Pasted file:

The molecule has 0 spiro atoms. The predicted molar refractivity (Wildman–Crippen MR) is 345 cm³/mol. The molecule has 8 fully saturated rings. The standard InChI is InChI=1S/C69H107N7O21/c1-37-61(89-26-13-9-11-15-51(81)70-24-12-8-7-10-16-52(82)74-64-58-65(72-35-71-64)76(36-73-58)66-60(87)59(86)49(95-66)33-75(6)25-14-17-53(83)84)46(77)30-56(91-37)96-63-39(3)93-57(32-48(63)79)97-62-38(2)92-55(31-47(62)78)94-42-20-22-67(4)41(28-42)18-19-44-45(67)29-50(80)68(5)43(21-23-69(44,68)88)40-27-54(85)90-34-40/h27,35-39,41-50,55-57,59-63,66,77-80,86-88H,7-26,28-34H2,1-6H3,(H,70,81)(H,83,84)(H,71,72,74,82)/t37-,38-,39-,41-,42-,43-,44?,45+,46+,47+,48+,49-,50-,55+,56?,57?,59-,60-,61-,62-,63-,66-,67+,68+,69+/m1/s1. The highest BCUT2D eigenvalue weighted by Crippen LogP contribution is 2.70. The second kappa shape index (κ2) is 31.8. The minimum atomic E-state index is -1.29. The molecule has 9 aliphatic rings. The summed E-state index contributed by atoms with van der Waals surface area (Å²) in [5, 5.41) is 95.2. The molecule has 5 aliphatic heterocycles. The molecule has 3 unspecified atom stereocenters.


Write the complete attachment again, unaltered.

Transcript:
The molecule has 0 spiro atoms. The predicted molar refractivity (Wildman–Crippen MR) is 345 cm³/mol. The molecule has 8 fully saturated rings. The standard InChI is InChI=1S/C69H107N7O21/c1-37-61(89-26-13-9-11-15-51(81)70-24-12-8-7-10-16-52(82)74-64-58-65(72-35-71-64)76(36-73-58)66-60(87)59(86)49(95-66)33-75(6)25-14-17-53(83)84)46(77)30-56(91-37)96-63-39(3)93-57(32-48(63)79)97-62-38(2)92-55(31-47(62)78)94-42-20-22-67(4)41(28-42)18-19-44-45(67)29-50(80)68(5)43(21-23-69(44,68)88)40-27-54(85)90-34-40/h27,35-39,41-50,55-57,59-63,66,77-80,86-88H,7-26,28-34H2,1-6H3,(H,70,81)(H,83,84)(H,71,72,74,82)/t37-,38-,39-,41-,42-,43-,44?,45+,46+,47+,48+,49-,50-,55+,56?,57?,59-,60-,61-,62-,63-,66-,67+,68+,69+/m1/s1. The highest BCUT2D eigenvalue weighted by Crippen LogP contribution is 2.70. The second kappa shape index (κ2) is 31.8. The minimum atomic E-state index is -1.29. The molecule has 9 aliphatic rings. The summed E-state index contributed by atoms with van der Waals surface area (Å²) in [5, 5.41) is 95.2. The molecule has 5 aliphatic heterocycles. The molecule has 3 unspecified atom stereocenters.